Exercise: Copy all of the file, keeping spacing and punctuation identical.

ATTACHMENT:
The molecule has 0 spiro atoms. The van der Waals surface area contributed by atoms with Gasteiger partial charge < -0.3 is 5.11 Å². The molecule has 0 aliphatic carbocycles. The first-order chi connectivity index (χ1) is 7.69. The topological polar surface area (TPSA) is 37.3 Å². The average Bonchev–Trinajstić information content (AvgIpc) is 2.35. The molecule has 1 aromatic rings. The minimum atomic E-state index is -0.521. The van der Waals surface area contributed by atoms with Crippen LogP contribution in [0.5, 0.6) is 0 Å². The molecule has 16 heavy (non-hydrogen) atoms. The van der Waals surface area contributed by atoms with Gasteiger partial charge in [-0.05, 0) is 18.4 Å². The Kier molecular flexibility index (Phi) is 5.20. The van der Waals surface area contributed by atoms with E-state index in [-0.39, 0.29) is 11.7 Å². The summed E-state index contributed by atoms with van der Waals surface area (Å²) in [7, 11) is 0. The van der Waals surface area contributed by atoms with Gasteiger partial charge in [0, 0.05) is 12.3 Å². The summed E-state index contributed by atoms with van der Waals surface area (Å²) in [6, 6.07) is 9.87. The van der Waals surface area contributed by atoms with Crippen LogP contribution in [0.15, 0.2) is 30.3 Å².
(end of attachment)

The molecule has 0 spiro atoms. The van der Waals surface area contributed by atoms with Gasteiger partial charge < -0.3 is 5.11 Å². The molecule has 0 aliphatic carbocycles. The first-order chi connectivity index (χ1) is 7.69. The topological polar surface area (TPSA) is 37.3 Å². The average Bonchev–Trinajstić information content (AvgIpc) is 2.35. The molecule has 1 aromatic rings. The minimum atomic E-state index is -0.521. The van der Waals surface area contributed by atoms with Crippen LogP contribution in [0.5, 0.6) is 0 Å². The molecule has 16 heavy (non-hydrogen) atoms. The van der Waals surface area contributed by atoms with Gasteiger partial charge in [-0.05, 0) is 18.4 Å². The Kier molecular flexibility index (Phi) is 5.20. The van der Waals surface area contributed by atoms with E-state index in [-0.39, 0.29) is 11.7 Å². The summed E-state index contributed by atoms with van der Waals surface area (Å²) in [7, 11) is 0. The van der Waals surface area contributed by atoms with Gasteiger partial charge in [0, 0.05) is 12.3 Å². The summed E-state index contributed by atoms with van der Waals surface area (Å²) in [6, 6.07) is 9.87. The van der Waals surface area contributed by atoms with Crippen LogP contribution in [0.15, 0.2) is 30.3 Å².